§ by chrisfitch on January 5th, 2009
When you design for ShopNotes Magazine you can’t help but develop an appreciation, even an obsession, for hardware. Not just flashy hinges and knobs, but mundane bearings, springs, brass rod, plastic sheets, cranks, pipes, motors – even threaded rod. There are more bits, parts, and stuff out there than you can believe. (Just sit down with all 3,602 pages of the McMaster-Carr industrial supply catalog. You’ll be amazed. And you’ll be inspired.)
A few years back in ShopNotes, we did a version of an English carving vise that appeared in Issue No. 71. (Editor’s Note: This issue is available as part of ShopNotes Annual Volume 12, a hard-bound collection of Issues 67 — 72.) I have an early prototype in my home shop that I use often. At the time we designed this project, the only reasonably priced and available option for the screw mechanism was to use standard threaded rod. The size I used was 3/4″-10 NC threaded rod. It works well, but you know how it can be if you need to go a distance on regular threads, spin, spin, spin, yawn, spin, spin some more. Standard V- thread is more for sealing and fastening applications rather than quick movement. What I really wanted to use was ACME threaded rod.
So what’s so great about ACME thread? This stuff has the guts you want for strong clamping and it won’t put you to sleep spinning the handle. What sets it apart are the shape of the threads. The threads are large, broad, and square, which provides great strength. And, because there are fewer threads per inch, it offers rapid lateral movement. ACME threaded rod and fittings are available in two grades: general-purpose grade or precision grade.
General-purpose ACME thread has one start, or one continuous thread, the same as standard thread on bolts and screws. Precision acme thread can have up to five starts delivering much more lateral movement per revolution.
General-purpose ACME threaded rod has a looser fit, better for dusty shop environments. Precision ACME threads are made to much higher standards as it’s often used for lead screws in lathes, milling machines, and industrial equipment requiring great precision and durability. This precision and durability can cost 3-4 times as much as general-purpose ACME rod.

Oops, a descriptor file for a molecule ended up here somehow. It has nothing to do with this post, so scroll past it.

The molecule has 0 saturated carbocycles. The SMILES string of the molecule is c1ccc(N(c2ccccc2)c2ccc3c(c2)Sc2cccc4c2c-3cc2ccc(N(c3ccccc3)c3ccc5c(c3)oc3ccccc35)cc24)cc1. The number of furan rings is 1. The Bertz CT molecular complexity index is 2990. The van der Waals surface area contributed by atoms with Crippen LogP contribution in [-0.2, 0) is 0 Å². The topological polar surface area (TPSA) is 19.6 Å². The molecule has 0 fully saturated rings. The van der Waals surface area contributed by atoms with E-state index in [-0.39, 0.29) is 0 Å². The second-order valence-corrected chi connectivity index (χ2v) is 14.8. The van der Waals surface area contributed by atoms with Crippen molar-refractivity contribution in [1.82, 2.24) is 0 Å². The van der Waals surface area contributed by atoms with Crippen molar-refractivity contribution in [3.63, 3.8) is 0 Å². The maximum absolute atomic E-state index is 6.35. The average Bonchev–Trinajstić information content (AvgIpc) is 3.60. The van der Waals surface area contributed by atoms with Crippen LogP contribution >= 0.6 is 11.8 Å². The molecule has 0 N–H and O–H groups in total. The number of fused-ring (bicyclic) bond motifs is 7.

Of course, there needs to be something for the threaded rod to engage. Square, hex, and cylinder nuts are available for general-purpose use. Brass and bronze nuts are also available. They’ll travel move lightly than steel, but I find that plain steel hex nuts are the best option as they are versatile and also inexpensive. So, I don’t have to cry over a nut buried in epoxy that didn’t work out.
A few simple design rules. First, when I build any mechanism out of wood, I don’t strive to build with perfect precision. Instead, my aim is to build the structure around the mechanism, altering and adjusting to it to accommodate the movement that I want.
What I mean is rely on accuracy rather than precision. (Precision means building to a tight standard. Plus or minus 1/8″ might be precise for a house. Plus or minus .0001″ might be precise for a wristwatch.) Accuracy is building toward what’s right or true. In the case of a shop made vise or clamp, this means it should work smoothly and effectively.
The second rule is to design mechanical projects from the beginning with a bit of float in them. If it rattles a bit more than you like in winter be satisfied by knowing it will still work fine in the summer.
Finally, just like a powered machine, moving parts benefit from lubrication. In a dusty shop environment greases and oils collect dust, dirt, and other shop grime. So, the best choice is a dry lubricant. There are convenient spray dry lubricants available, but I prefer the old-fashioned paste wax I use on my woodworking projects. Is it the best choice? No, but I always have some around and it’s easy to apply.
“Working tools” such as vises, hold downs, and clamps are great projects for your shop. Not only will you get the satisfaction of using a tool that you’ve made, but, the tool can be built specifically to suit your requirements and style of work. Additionally, there will be a whole new range of things to learn including the strength of individual materials, the strength of assemblies, and principles of simple mechanics. Designing and building tools can be a fun challenge to your ingenuity.
If you decide to build one of these working tools take some time to consider all your hardware options. Even a small upgrade like using ACME threaded rod will make a huge difference in how your project will turn out. Your project will look and work like a “real” tool.
Spoiler Alert: I’m in the early stages of designing a benchtop vise that will possibly appear later this year in ShopNotes Magazine. I’d like to hear what you’d include in the way of design, materials, and features.